Visa Overview For International Architecture Job Applicants

So how can someone living abroad can get an architecture job in the U.S.? Often the biggest hurdle for international applicants is the work visa. 

Obviously "abroad" is a relative term but since I am currently in the United States I will be referring to citizens outside of the U.S. wanting to work here. 

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This is one of the most common email topics I receive. Therefore, I felt it would be appropriate to give a brief overview on the visa process for international architecture job applications. 

Disclaimer: I am not an immigration expert and everyone's situation is different, so make sure you do your research and consult with the proper professionals. There is a lot of time and money at stake so be sure everything is done properly. 

Where Should You Apply?

Generally speaking, you will have more success applying to large international firms as they are more likely to have the experience and resources to deal with visa processing. 

You should try to target firms with around 50 or more staff, as any smaller and they will not likely go through the hassle of a visa applicant. However, this is a general rule and there are certainly exceptions.

The Fine Print

The most common way to get an architecture job in the U.S. is through the H-1B Visa. 

H-1B description from the USCIS website:

You may be eligible for an H-1B visa if you are planning to work for the business you start in the United States in an occupation that normally requires a bachelor’s degree or higher in a related field of study (e.g., engineers, scientists or mathematicians), and you have at least a bachelor’s degree or equivalent in a field related to the position.

Initial period of stay in the United States: Up to 3 years. Extensions possible in up to 3 year increments. Maximum period of stay generally 6 years (extensions beyond 6 years may be possible).

You will need a employer in the U.S. to sponsor you, here is the description from the USCIS website:

In general, a valid employer-employee relationship is determined by whether the U.S. employer may hire, pay, fire, supervise or otherwise control the work of the H-1B worker.

In some cases, the sole or majority owner of the petitioning company or organization may be able to establish a valid employer-employee relationship, if the facts show that the petitioning entity has the right to control the beneficiary’s employment.


1) The prospective employee must be paid at least the actual or prevailing wage regarding the occupation, whichever is higher. Whether prevailing wage is paid is certified by the Secretary of Labor. Prior to filing an H-1B application with USCIS (i.e., form I-129), it is required to file a Labor Condition Application (LCA) and have it approved.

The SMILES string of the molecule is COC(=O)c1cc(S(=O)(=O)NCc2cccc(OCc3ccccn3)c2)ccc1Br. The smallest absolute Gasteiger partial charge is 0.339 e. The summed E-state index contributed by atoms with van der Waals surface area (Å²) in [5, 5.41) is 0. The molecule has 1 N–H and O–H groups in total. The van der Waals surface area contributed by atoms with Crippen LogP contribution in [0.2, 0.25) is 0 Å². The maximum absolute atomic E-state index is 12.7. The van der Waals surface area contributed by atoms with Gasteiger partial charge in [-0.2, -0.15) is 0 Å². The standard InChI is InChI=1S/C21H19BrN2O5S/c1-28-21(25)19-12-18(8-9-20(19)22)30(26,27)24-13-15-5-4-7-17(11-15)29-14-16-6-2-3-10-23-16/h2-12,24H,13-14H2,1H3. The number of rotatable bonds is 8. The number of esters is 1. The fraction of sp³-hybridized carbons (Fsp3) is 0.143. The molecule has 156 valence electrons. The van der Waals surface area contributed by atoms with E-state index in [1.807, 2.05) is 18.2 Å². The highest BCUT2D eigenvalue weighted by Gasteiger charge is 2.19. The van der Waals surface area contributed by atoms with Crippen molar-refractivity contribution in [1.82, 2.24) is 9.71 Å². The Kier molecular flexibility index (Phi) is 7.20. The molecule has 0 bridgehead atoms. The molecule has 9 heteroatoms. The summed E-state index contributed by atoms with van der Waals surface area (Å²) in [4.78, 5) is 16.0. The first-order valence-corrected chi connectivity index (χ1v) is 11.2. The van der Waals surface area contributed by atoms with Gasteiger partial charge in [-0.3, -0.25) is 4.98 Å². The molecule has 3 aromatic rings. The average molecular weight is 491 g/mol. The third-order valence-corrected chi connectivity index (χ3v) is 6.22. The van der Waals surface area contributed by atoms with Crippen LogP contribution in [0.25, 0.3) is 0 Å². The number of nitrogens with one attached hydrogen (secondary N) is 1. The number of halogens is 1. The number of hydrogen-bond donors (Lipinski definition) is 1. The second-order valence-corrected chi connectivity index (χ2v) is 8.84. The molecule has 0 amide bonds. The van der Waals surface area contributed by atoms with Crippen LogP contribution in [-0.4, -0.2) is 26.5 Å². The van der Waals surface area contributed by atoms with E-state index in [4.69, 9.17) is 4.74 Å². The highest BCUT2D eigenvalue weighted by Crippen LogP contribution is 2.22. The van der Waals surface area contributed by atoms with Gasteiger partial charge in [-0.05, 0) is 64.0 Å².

It is possible to look up salaries in the Foreign Labor Certification Data Center: The certified LCA must be attached to the subsequent H-1B filing with USCIS. 

2) Existence of an employer-employee relationship with the petitioning U.S. employer. 

3) The position must qualify as a specialty occupation which means that:

  • A bachelor’s degree or higher degree or its equivalent is normally the minimum requirement for the particular position;
  • The degree requirement is common for this position in the industry, or the job is so complex or unique that it can only be performed by someone with at least a bachelor's degree in a field related to the position;
  • The employer normally requires a degree or its equivalent for the position; or
  • The nature of the specific duties is so specialized and complex that the knowledge required to perform the duties is usually associated with the attainment of a bachelor's or higher degree.

Example: A position as an architect usually requires at least a bachelor's degree. 

3) The position must be in a specialty occupation related to the field of study.

Example: The candidate has a degree in interior design, but is hired as an architect instead. USCIS might challenge that the position requires a degree in architecture. 


The costs for an H-1B visa are available at the website of USCIS at H and L Filing Fees for Form I-129, Petition for a Nonimmigrant Worker

Fee summary as of March 2016:

Employers with 1-25 employees: 
$325 (base filing fee associated with form I-129);
$750 for employers with 1 to 25 full-time equivalent employees, unless exempt; and
$500 Fraud Prevention and Detection fee.

Employers with more than 25 employees: 
$325 (base filing fee associated with form I-129);
 $1500 for employers with more than 25 full-time equivalent employees, unless exempt; and
$500 Fraud Prevention and Detection fee.
$ 2,325

For more information visit the U.S. Citizenship and Immigration Services website.

The fees above are those typically covered by the employer. However it is recommended you use an immigration attorney to help prepare and file the application documents and forms. Attorney fees vary depending on the attorney, but can range from $1,000 to $2,000. You may also incur additional fees depending on your situation. 

I hope this brief visa overview has been helpful to anyone who is considering getting an architecture job in the United States.

If you enjoyed the article and would like to learn more of the job application process, check out The Complete Package. This includes a free sample Two Page Portfolio to get you started. Thanks!

See also my posts on:

3 Tips to Get An Architecture Job With No Experience

Where To Apply For Architecture Jobs Online

The Two Page Architecture Portfolio

Good luck!

Brandon Hubbard, AIA, NCARB, LEED AP BD+C

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